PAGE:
‘Mountains of Mayhem’ on Long Beach IslandHistoric Bay Flooding, High Winds and Breached Dunes Reported
Deb Whitcraft, based in her New Jersey Maritime Museum in Beach Haven today, Oct. 30, called the storm carnage on Long Beach Island “mountains of mayhem.”
“Nobody is going to talk about the ’62 storm anymore,” said Ship Bottom Mayor William Huelsenbeck Tuesday morning.
Huelsenbeck reported that many borough homes had three to six feet of water inside. The dunes were breached in several areas of Ship Bottom, he said.
Harvey Cedars Mayor Jonathan Oldham said the bay and ocean met in two places in the borough: at Essex and Bergen avenues.
About 50 borough residents who had planned to stay on the Island through the storm changed their minds yesterday and were evacuated by the High Point Volunteer Fire Co. in Harvey Cedars, Oldham said. A six-wheel-drive rescue vehicle took them across the bridge where they were met by shuttles to evacuation centers at Southern Regional High School in Manahawkin and Pinelands Regional High School in Little Egg Harbor.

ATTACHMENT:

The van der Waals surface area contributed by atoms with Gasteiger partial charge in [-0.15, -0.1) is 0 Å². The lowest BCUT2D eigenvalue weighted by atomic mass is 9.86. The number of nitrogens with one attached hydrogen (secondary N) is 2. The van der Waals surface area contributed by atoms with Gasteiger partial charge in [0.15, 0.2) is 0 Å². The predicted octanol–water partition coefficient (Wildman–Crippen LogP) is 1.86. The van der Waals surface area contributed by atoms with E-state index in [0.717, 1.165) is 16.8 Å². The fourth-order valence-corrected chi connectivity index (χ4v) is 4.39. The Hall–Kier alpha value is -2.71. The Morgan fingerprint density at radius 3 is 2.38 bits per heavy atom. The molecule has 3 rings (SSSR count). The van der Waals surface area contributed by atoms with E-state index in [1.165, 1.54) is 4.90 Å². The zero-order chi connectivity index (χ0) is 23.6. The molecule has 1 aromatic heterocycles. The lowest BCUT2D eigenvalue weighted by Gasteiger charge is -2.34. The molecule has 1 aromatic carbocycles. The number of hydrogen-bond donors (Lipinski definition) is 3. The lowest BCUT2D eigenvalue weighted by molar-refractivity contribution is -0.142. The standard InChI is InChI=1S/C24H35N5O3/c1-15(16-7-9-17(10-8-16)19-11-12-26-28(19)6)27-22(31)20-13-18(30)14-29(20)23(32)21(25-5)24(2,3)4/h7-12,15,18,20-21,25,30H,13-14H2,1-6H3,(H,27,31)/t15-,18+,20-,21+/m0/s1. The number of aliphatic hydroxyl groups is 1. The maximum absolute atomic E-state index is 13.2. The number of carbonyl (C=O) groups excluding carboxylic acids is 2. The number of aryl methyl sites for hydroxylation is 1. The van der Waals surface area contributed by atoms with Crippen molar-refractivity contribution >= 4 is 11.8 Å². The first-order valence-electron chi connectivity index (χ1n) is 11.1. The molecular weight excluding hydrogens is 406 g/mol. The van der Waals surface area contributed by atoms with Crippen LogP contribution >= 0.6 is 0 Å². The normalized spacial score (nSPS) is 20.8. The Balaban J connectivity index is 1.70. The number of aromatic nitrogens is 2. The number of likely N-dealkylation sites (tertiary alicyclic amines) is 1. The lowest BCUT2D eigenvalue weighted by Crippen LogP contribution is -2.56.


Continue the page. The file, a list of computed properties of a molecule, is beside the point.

The National Weather Service in Mount Holly reported the highest wind gust in the area yesterday at 89 mph at 2 p.m. in Surf City. The weather service registered a wind gust in Tuckerton at 88 mph at 4:30 p.m. and one in Harvey Cedars at 75 mph at 3:30 p.m.
The only rainfall total in the area yesterday reported by the weather service was 6.14 inches of rain in Barnegat.
Whitcraft said boats at Morrison’s Marina in Beach Haven were piled on top of each other. One boat floated south and ended up on Second Street, she said.
She said her brother, Okie Whitcraft, told her there is a lot of equipment damage at his butcher shop in Surf City.